Among the more misunderstood areas of real estate transactions are questions about title insurance and what does title insurance cover? Let’s take a look at what title insurance is, what it covers – and what it doesn’t – and why it is essential to protect your biggest investment.
What is title insurance?
Title insurance protects real estate owners and lenders against any property loss or damage they might experience because of defects in the title to the property. Title insurance differs from other types of insurance in that it focuses on risk prevention, rather than risk assumption. Just like a homeowner’s policy will protect against loss from theft or fire and wind damage, the home title insurance protects from hidden title hazards that threaten the owner’s financial investment in the home.
When a property is financed, bought, or sold, a record of that transaction is generally filed in public archives, along with other events that may affect the ownership of a property, like liens or levies. While a title search does due diligence during any property transaction, mistakes can be made and things can be missed.
Title insurance protects you from these unforeseen legal and financial title discrepancies, as well as the costs, attorney’s fees, and expenses of defending against those defects insured by the policy. Likewise, title insurance can protect you from financial loss if the sale of your home falls through due to a covered defect in the property’s title.
What does title insurance cover?
The home title insurance policy protects the homebuyer’s ownership rights as long as they—or their heirs— have an interest in the home. A title search does due diligence during any property transaction, but mistakes can be made and things can be missed. Oftentimes a home or piece of land has been owned by numerous people stretching back a century or more. Title insurance protects from possible errors, and from future claims or undiscovered interests.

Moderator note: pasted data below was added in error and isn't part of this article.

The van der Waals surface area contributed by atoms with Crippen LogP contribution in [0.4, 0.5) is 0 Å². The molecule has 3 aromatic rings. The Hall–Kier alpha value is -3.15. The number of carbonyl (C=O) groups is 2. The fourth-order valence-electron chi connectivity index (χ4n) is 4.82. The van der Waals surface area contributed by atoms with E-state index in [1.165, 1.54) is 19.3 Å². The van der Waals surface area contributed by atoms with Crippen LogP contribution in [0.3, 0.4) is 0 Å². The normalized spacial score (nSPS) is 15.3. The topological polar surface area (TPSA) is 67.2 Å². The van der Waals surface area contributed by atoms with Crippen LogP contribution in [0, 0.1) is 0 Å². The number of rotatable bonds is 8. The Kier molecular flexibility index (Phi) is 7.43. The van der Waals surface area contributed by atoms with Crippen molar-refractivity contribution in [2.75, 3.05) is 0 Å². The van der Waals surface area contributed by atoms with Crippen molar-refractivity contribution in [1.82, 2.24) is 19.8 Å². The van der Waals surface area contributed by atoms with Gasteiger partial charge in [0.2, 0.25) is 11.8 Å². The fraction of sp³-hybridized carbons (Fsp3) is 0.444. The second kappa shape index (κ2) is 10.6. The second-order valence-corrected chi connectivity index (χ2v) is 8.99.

Similarly, when it comes to the construction of a new home, there is a potential for exposure to unique pitfalls. There were likely numerous owners of the unimproved land over the years who may seek to claim ownership rights. There is also the potential that the home’s builder failed to pay subcontractors or suppliers during the construction of your home, which could result in a lien being placed on the property.
While there is any number of errors and title defects that can be protected against with title insurance, here are a few of the more common ones:
- Improper execution of documents
- Mistakes in recording or indexing legal documents
- Forgeries and fraud
- Undisclosed or missing heirs
- Unpaid taxes and assessments
- Unpaid judgments and liens
- Unreleased mortgages
What is not covered under title insurance?
As with any insurance, there are some risks that may not be covered under your policy. For example, this type of insurance does not protect you against anything found during an inspection of your property. Also, it does not insure against any title issues that you are already aware of nor does title insurance protect you against the condition of the home, such as the discovery of termites, radon, mold, or anything that happens to the title to the home after the closing date.
Why title insurance is essential for your home
Protecting the title of your home is critical. Without a strong Florida title insurance policy issued by a reliable title company, if someone files an ownership claim even years after closing, you could end up losing your home. Oftentimes, the title company will issue title insurance policies as an independent agent on behalf of a title insurance company. The title company simply facilitates the paperwork for issuing the policy, while the actual insurance premium goes to an underwriting company, which bears the risk of any loss under the policy.